RELOCATION and MOVING When You Have Joint or Shared Custody of Your Child in Virginia
The court can't keep me here, right?
It most certainly can. We routinely see cases where a job brings a family to the area, the family breaks up, and the party seeking to return to their “home” is not able to move because the other parent likes the area and wants to stay.
So, how do you win a relocation case?
There is no magical formula that is going to guarantee you the result you want.
In Virginia, the court is going to apply the “best interest of the child factors” listed under Virginia Code Section 20-124.3, and try to determine what purpose the move serves.
Winning a relocation case means intensive planning.
If you are the person seeking to move, you need to be prepared to show why the move will benefit the child (noting that the court may not be persuaded by the argument that a larger paycheck will automatically benefit the child).
WHY THE MOVE WILL BENEFIT THE CHILD:
What new opportunities will the child have?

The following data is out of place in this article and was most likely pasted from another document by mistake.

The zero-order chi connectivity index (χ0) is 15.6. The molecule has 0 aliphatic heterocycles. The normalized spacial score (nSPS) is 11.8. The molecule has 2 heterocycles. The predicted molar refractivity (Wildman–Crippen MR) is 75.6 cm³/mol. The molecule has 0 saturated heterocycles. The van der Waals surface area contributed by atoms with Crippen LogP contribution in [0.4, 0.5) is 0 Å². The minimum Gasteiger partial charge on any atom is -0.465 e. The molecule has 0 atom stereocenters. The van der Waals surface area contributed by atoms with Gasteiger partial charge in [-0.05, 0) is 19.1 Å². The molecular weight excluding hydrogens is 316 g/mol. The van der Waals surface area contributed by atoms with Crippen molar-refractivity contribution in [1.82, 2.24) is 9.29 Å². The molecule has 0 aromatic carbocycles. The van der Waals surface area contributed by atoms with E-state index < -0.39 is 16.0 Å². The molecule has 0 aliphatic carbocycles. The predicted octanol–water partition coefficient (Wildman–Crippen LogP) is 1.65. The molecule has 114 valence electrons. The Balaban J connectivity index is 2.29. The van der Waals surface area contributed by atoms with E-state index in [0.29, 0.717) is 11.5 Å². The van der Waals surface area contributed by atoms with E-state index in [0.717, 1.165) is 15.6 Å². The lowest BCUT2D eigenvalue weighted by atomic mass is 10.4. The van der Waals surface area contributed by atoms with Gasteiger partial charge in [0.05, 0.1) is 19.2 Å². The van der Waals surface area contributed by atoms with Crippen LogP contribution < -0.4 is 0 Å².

What plan do you have for maintaining the contacts that the child has already developed?
Do you have the financial means to enable frequent visits?
Would moving cause significantly less contact with the non-moving parent?
Are you moving to an area with more family connects and support?
What family connections and support would your child loose if you moved?
Defeating a relocation case can be tricky when the person is not seeking to move prohibitively far away. Everyone in this area knows that 60 miles on a map does not mean 60 minutes in a car. Preparing these cases can depend heavily on the work schedules of the parties, the contacts that the child has with his or her current home, the quality of the schools, and the relationship that the child has with his or her environs.
Best Interests of The Child
Ultimately, the Court will take into consideration virtually every aspect of your child's life and how the move with effect your child both positively and negatively to determine if allowing the move would be in your child's best interest. Every situation is different so it is hard to predict exactly what a judge will and wont find persuasive. Because of this it is important to go to court with an attorney experienced in handling these types of cases.